If you loved Get Out, read Slumberland or The Sellout, both by Paul Beatty, two wonderful crazy-good novels about black men and white rules. I loved the movie, and I loved the books and despite Beatty winning the Man Booker Prize for The Sellout, I still think not enough people have read it.

If you loved The Big Sick, read The Girl in the Tangerine Scarf, by Mohja Kahf, about a young girl figuring out her place in America and the Islamic world. I loved the movie and the book. If you don't want to read about cross-cultural issues and want to go with a love story, I'd suggest A Very Long Engagement, by Sebastian Japrisot, a World War 1 drama which really doesn't have anything to do with The Big Sick but comes to mind because I loved it like I loved this movie.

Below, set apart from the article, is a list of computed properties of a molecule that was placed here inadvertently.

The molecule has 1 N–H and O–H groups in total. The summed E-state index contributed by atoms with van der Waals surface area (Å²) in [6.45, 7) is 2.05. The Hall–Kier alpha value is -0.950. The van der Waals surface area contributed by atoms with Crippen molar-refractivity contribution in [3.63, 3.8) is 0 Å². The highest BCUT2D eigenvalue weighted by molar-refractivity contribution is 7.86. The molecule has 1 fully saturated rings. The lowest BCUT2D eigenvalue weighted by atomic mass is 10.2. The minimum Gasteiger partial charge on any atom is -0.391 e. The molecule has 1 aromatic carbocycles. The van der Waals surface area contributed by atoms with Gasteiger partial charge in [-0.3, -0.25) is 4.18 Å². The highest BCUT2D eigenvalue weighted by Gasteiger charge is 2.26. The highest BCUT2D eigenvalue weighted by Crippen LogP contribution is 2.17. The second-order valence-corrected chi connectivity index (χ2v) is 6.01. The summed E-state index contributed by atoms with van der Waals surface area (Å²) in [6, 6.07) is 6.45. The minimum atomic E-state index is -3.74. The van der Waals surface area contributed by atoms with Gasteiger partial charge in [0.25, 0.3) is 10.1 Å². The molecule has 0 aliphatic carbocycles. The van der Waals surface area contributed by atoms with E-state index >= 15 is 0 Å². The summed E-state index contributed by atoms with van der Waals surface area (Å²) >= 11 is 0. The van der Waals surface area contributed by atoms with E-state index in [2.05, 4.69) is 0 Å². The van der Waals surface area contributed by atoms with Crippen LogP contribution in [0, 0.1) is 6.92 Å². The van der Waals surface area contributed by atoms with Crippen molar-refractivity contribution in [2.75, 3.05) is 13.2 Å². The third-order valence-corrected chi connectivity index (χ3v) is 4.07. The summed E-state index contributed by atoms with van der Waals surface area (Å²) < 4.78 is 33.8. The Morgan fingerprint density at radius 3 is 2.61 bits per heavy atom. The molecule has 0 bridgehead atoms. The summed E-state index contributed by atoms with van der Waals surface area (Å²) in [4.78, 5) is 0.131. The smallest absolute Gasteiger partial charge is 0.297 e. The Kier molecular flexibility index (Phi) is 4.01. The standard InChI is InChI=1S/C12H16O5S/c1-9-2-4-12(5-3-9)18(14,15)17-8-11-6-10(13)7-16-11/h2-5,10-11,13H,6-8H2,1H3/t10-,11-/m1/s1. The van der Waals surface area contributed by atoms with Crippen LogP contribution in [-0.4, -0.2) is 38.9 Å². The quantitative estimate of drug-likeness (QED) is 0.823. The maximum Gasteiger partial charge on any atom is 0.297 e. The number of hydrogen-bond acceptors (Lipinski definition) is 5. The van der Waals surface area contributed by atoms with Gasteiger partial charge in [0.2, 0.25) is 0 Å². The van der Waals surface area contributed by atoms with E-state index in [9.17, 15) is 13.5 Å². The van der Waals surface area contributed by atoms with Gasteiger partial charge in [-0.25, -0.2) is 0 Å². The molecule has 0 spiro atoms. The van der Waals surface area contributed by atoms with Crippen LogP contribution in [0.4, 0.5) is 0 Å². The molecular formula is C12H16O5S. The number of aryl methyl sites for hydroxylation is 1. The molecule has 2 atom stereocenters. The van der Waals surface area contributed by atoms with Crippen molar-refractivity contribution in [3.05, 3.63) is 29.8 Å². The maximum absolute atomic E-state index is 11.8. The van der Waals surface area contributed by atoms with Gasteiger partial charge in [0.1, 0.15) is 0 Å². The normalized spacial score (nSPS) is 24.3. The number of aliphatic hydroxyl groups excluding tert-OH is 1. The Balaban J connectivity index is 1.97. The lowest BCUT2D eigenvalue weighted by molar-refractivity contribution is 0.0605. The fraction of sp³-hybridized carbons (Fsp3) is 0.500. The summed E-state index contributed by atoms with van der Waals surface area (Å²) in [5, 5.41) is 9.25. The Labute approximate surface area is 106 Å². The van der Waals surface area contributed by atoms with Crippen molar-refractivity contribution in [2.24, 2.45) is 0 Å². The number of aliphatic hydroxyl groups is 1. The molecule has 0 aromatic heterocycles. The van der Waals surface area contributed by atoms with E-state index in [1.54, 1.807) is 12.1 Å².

If you loved I, Tonya, read We Have Always Lived in the Castle, by Shirley Jackson, another unreliable young woman narrator who may or may not have done some very bad things. I, Tonya was a favorite of mine this year but a day or two later I definitely felt duped by this cleverly told and well-acted con job.

If you loved Coco, read Caramelo, by Sandra Cisneros, a wonderful growing-up story about Mexico and America. I don't read enough about Mexico but I still say Caramelo is a solid pick.

What books do you think match up with your favorite award winners or nominees?